Sam couldn't take any more. "Just go to hell!" he snapped, blinking back traitorous moisture from his eyes.
He turned and stormed off, bowled into an orderly coming in the other direction, muttered an apology at the man's angry cry, and slammed open the door to the stairwell. He didn't know nor care where he was going. He just wanted to get as far away from his father as possible.
He ran down flight after flight of stairs, emerged on the first floor, then walked randomly down corridors until he came to a set of double doors leading out into a courtyard at the heart of the hospital.
He stepped out into a tiny piece of paradise. The quadrangle was large, with sturdy wooden benches around the sides overlooking landscaped flowerbeds, awash with autumn color. In the center stood a majestic maple tree, its leaves flaming crimson. Quiet and calm, deliberately so, probably. A hospital-designed safe haven.
Sam flopped down on a bench, breathing heavily. He sat back, shut his eyes, and tried to close his mind to the confusion and pain.
After a while, he heard soft footsteps, and someone sat down beside him. He was almost afraid to open his eyes in case it was his father. He couldn't face that right now.
Not his father. Pastor Jim. Sam opened his eyes, alarm shooting through him. "Is something wrong? Is Dean…?"
Jim shook his head. "No, Sam," he said quickly. "Dean's holding his own. At the moment, it's you I'm worried about."
Sam inhaled deeply, then blew out a long breath. His nerves were in shreds, and his gut twisted in a constant knot of tension. He mustered a small smile for Pastor Jim's benefit. "No need. I'm fine."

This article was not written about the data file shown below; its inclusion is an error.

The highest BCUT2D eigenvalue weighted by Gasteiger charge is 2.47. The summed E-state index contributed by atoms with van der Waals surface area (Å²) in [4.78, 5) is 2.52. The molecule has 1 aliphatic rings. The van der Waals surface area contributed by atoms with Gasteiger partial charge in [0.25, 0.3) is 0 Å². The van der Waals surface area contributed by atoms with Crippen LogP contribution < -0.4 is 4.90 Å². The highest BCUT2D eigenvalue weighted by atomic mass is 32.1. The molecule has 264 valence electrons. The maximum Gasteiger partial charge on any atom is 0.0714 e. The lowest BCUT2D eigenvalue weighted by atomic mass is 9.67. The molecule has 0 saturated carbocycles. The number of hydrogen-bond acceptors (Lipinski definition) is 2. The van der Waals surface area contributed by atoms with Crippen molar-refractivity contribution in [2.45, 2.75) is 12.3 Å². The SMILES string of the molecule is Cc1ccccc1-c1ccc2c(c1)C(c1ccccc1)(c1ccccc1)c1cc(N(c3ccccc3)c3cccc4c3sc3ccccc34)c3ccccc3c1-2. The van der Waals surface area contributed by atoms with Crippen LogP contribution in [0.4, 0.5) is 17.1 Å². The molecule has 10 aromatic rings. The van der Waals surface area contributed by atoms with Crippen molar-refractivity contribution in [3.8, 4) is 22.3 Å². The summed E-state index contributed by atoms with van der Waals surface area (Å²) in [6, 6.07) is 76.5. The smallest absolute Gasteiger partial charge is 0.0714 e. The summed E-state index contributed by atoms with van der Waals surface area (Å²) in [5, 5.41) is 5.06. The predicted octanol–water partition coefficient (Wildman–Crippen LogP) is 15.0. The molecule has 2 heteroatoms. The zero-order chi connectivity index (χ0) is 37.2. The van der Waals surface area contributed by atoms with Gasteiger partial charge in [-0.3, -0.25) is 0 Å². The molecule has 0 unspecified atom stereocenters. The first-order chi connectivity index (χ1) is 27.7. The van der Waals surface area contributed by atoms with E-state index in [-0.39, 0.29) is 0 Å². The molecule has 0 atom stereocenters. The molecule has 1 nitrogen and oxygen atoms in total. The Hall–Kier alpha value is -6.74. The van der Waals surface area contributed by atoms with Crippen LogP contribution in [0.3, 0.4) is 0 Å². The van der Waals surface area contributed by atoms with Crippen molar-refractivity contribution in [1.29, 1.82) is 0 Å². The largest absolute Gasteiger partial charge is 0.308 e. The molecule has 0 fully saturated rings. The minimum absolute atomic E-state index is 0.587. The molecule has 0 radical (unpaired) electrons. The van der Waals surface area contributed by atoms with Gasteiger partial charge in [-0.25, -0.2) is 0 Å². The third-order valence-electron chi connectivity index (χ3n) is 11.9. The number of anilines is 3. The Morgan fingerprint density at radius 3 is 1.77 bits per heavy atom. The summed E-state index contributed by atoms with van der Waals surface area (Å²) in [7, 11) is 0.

"I know what went down between you and your father," Jim went on quietly.
"Yeah?" Sam said, unable to hide the bitterness in his voice. "You know what? That was nothing. You should have been a fly on the wall for some of our fights before I went to Stanford."
"I know you two don't always see eye to eye--"
"He thinks I betrayed him by leaving." e thinks
Jim frowned. "He say that?"
Sam shrugged and crossed his arms over his chest. "Not in so many words, but I know it's what he thinks. I let him down by wanting my own life." The words sounded bitter even to his own ears.
"Is that what you believe?"
Sam looked down, absently picking at a loose thread in his jeans. "I didn't, but now… I should have been there. If I'd been there, I'd have had Dean's back. He wouldn't have got hurt."
"You can't know that," Jim said. "It wasn't your fault, Sam."
"But if I'd been there…"
"Dean might still have been hurt," Jim said firmly. "Or it might have been you. Look at me, Sam."
Reluctantly, Sam looked up into Pastor Jim's sincere eyes.
"There's no point in second-guessing, Sam. It was no one's fault. It's a dangerous job, you know that."
"I know, but…" He hesitated, reluctant to voice the thoughts that had been running through his head. "I've been thinking that maybe… maybe I should come back home."
Pastor Jim raised an eyebrow. "To hunt? Is that what you want?"
"No. But I don't want to lose my brother, either. Maybe I don't have a choice."